News by Matt S.
So, Australia’s delightful censorship bureau, the Classification Board, has struck again, and once again it has struck a tiny Japanese game that was not going to offend anyone.
This time around it is Idea Factory’s MeiQ: Labyrinth of Death; that has been refused classification (the dreaded RC rating), and in Australia, that means the game is effectively banned. You’re not allowed to import or sell the game, and that means it won’t be available on the PlayStation Vita – the console it was developed for – in any format locally.
The game was refused classification for “matters of sex, drug misuse or addiction, crime, cruelty, violence or revolting or abhorrent phenomena in such a way that they offend against the standards of morality, decency and propriety generally accepted by reasonable adults” – basically the standard kind of nonsense that the delicate sensibilities of the members of the board tend to be uncomfortable with. As usual it reflects a complete double standard on the part of the utterly incompetent and ideologically driven board; a few weeks after the extreme bloodletting of Doom was deemed to be wholesome entertainment and/ or culturally appropriate for Australian adults, it seems that those same adults need to be protected from the sight of anime girls with their kits off.
This happens over, and over again. Games from Japan are subject to either far stricter ratings processes for having the audacity to be, clearly, games from Japan, or else they’re banned entirely. Meanwhile, western game developers are able to be as extreme with the content as they like, and get a free pass with games only rarely falling under any real scrutiny. Frankly I’d almost be willing to argue that the eagerness for the Board to overreact to Japanese content verges on racism, it is that fervent in singling out games from the country.
I’ve been critical of the Classification Board in the past, and, frankly, I’m sick of Australia’s mainstream games media and community not making a far bigger deal of this. I don’t care whether this game interested you or not: this is what actual censorship looks like. It’s not a developer deciding to change their game for release in the local market. It’s not a translation of text that you may or may not agree with. It’s not even a single retailer deciding not to sell a game (that is available at other outlets). Actual censorship is the systematic prevention of anyone being able to access an artistic artefact, by a government-run agency.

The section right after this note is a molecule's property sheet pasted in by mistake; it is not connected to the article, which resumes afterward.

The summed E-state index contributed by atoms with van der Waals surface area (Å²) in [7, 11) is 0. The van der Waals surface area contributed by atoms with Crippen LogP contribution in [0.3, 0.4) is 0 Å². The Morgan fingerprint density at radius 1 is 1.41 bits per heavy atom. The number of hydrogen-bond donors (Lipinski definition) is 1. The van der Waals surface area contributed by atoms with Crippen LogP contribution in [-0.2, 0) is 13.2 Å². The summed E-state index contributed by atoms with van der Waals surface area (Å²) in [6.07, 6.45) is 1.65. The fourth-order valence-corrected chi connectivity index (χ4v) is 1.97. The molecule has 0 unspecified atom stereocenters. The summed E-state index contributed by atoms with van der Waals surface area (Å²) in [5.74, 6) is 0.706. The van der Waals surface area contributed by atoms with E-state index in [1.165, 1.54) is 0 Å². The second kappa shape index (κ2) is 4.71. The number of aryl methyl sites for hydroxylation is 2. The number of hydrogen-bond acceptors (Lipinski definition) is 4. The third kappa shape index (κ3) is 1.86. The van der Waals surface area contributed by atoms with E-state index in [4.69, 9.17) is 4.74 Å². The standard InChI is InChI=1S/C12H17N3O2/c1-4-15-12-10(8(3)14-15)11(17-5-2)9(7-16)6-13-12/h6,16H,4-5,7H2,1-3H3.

It’s not acceptable, under any circumstances, and there is no justification to prevent adults for determining for themselves if they are comfortable with the content in an artistic artefact or not. Australia’s games industry has proven that it can band together to pressure the government into righting a wrong; when a lack of an R18+ Adults Only game rating was determined to be a wrong (rightfully), we were able to campaign to drive through an R18+ rating. So, how the community can sit by and allow actual censorship to fly concerns me greatly.
In theory, Idea Factory could alter the content to remove the particularly offending material, and resubmit the game to the Classification Board for a re-review, and that could see the game released locally after all. But this is an expensive process, both from a development point of view, and the obscene rates the Board charges for the privilege of reviewing a game. For a country with the small population like Australia, and on a platform like the PlayStation Vita, that’s just not going to happen, and it’s just not worth Idea Factory’s time or investment.
This could make publishers like Idea Factory more hesitant to submit their games for review in the future, too. So, sorry, Australia, it looks like you miss out, and if you had any sense you would be doing something about that.
– Matt S.
Find me on Twitter: @digitallydownld